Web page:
They had received no other reports of similar events with the grip adhesive. They also commented that a thorough pre-flight check would likely alert the pilot to any issue with the collective grip.

Safety message

Pre-flight checks are designed to ensure the helicopter is capable of operating correctly. To ensure safety of flight, any discovery of an unservicability should be dealt with before flight.

Leaving any vehicle unattended with the engine running carries considerable risk. The Normal Procedures in the R22 Pilot’s Operating Handbook (POH) includes the caution: ‘Never leave helicopter flight controls unattended while engine is running.’ The POH also includes a number of important safety tips and notices. One safety notice with relevance to this accident is Safety Notice 17, which includes the following text:

NEVER EXIT HELICOPTER WITH ENGINE RUNNING

Several accidents have occurred when pilots momentarily left their helicopters unattended with the engine running and rotors turning. The collective can creep up, increasing both pitch and throttle, allowing the helicopter to lift off or roll out of control.

Aviation Short Investigations Bulletin - Issue 49

Purpose of safety investigations

The objective of a safety investigation is to enhance transport safety. This is done through:

  • identifying safety issues and facilitating safety action to address those issues
  • providing information about occurrences and their associated safety factors to facilitate learning within the transport industry.

It is not a function of the ATSB to apportion blame or provide a means for determining liability. At the same time, an investigation report must include factual material of sufficient weight to support the analysis and findings. At all times the ATSB endeavours to balance the use of material that could imply adverse comment with the need to properly explain what happened, and why, in a fair and unbiased manner. The ATSB does not investigate for the purpose of taking administrative, regulatory or criminal action.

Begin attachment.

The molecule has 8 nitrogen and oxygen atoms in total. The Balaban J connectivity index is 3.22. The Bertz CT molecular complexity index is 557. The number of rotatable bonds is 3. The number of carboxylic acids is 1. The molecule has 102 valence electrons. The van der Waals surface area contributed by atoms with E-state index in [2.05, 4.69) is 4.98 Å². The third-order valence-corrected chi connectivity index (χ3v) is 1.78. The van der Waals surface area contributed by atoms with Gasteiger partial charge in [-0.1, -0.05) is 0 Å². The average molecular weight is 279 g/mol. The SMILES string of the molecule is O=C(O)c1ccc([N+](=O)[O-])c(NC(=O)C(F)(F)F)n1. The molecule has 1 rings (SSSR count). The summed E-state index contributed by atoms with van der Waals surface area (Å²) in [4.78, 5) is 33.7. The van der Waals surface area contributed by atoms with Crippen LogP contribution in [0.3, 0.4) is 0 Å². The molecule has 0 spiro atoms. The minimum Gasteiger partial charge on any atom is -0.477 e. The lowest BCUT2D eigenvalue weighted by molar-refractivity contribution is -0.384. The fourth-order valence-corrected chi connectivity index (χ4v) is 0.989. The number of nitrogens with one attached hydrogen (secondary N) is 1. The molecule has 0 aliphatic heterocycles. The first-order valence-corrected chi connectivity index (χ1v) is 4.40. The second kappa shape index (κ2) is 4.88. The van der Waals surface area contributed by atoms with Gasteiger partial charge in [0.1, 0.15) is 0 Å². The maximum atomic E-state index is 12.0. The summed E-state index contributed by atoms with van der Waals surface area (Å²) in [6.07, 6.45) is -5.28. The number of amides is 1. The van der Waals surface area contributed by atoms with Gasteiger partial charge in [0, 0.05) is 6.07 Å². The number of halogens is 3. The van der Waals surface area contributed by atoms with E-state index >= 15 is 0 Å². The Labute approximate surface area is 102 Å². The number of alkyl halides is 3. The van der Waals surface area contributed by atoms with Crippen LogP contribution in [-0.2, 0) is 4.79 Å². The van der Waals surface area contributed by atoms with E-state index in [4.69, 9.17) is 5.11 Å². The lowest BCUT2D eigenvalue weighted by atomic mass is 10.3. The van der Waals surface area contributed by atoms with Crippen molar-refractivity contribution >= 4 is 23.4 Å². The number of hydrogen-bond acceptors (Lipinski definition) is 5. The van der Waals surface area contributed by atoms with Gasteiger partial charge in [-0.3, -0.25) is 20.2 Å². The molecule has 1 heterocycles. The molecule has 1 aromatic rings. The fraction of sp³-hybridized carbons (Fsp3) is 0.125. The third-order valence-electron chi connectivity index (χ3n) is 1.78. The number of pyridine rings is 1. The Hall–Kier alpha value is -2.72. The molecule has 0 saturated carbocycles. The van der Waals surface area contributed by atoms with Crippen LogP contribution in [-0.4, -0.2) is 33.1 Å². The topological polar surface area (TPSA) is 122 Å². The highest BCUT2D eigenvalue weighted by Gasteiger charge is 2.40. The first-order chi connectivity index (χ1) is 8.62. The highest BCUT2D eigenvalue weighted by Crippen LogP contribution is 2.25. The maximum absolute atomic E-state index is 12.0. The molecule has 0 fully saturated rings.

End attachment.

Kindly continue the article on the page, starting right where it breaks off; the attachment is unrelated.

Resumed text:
Terminology

An explanation of terminology used in ATSB investigation reports is available here. This includes terms such as occurrence, contributing factor, other factor that increased risk, and safety issue.

Publishing information 

Released in accordance with section 25 of the Transport Safety Investigation Act 2003

Published by: Australian Transport Safety Bureau

© Commonwealth of Australia 2016

Ownership of intellectual property rights in this publication

Unless otherwise noted, copyright (and any other intellectual property rights, if any) in this report publication is owned by the Commonwealth of Australia.

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With the exception of the Coat of Arms, ATSB logo, and photos and graphics in which a third party holds copyright, this publication is licensed under a Creative Commons Attribution 3.0 Australia licence.

Creative Commons Attribution 3.0 Australia Licence is a standard form licence agreement that allows you to copy, distribute, transmit and adapt this publication provided that you attribute the work.

The ATSB’s preference is that you attribute this publication (and any material sourced from it) using the following wording: Source: Australian Transport Safety Bureau

Copyright in material obtained from other agencies, private individuals or organisations, belongs to those agencies, individuals or organisations. Where you wish to use their material, you will need to contact them directly.

__________

  1. A primary helicopter flight control that simultaneously affects the pitch of all blades of a lifting rotor. Collective input is the main control for vertical velocity. The collective control of the Robinson R22 incorporates a throttle mechanism designed to increase engine revolutions per minute (RPM) automatically as collective is applied.
Aircraft Details
Departure point
Richmond, Qld
Destination
Unknown
Model
R22 BETA
Serial number
1445
Sector
Helicopter
Registration
VH-RGY
Operation type
Private
Damage
Substantial
Manufacturer
Robinson Helicopter Co